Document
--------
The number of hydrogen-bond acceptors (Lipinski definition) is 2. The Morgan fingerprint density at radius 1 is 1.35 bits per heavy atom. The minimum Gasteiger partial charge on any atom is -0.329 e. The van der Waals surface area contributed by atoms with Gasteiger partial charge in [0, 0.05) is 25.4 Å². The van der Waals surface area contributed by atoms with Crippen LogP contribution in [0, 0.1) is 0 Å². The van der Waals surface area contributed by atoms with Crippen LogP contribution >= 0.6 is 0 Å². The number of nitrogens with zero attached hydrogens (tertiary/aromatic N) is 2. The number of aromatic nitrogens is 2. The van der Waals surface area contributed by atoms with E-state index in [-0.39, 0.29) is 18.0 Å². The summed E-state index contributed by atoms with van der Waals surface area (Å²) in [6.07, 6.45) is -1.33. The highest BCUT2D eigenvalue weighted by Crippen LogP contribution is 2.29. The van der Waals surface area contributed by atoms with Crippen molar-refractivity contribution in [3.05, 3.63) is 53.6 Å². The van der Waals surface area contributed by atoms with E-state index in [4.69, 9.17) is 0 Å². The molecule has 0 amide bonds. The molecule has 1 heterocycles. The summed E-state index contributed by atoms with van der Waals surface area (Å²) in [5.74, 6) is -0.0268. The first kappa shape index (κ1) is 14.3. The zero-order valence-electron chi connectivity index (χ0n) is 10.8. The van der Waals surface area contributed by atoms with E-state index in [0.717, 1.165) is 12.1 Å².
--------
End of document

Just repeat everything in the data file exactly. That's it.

The number of hydrogen-bond acceptors (Lipinski definition) is 2. The Morgan fingerprint density at radius 1 is 1.35 bits per heavy atom. The minimum Gasteiger partial charge on any atom is -0.329 e. The van der Waals surface area contributed by atoms with Gasteiger partial charge in [0, 0.05) is 25.4 Å². The van der Waals surface area contributed by atoms with Crippen LogP contribution in [0, 0.1) is 0 Å². The van der Waals surface area contributed by atoms with Crippen LogP contribution >= 0.6 is 0 Å². The number of nitrogens with zero attached hydrogens (tertiary/aromatic N) is 2. The number of aromatic nitrogens is 2. The van der Waals surface area contributed by atoms with E-state index in [-0.39, 0.29) is 18.0 Å². The summed E-state index contributed by atoms with van der Waals surface area (Å²) in [6.07, 6.45) is -1.33. The highest BCUT2D eigenvalue weighted by Crippen LogP contribution is 2.29. The van der Waals surface area contributed by atoms with Crippen molar-refractivity contribution in [3.05, 3.63) is 53.6 Å². The van der Waals surface area contributed by atoms with E-state index in [4.69, 9.17) is 0 Å². The molecule has 0 amide bonds. The molecule has 1 heterocycles. The summed E-state index contributed by atoms with van der Waals surface area (Å²) in [5.74, 6) is -0.0268. The first kappa shape index (κ1) is 14.3. The zero-order valence-electron chi connectivity index (χ0n) is 10.8. The van der Waals surface area contributed by atoms with E-state index in [0.717, 1.165) is 12.1 Å².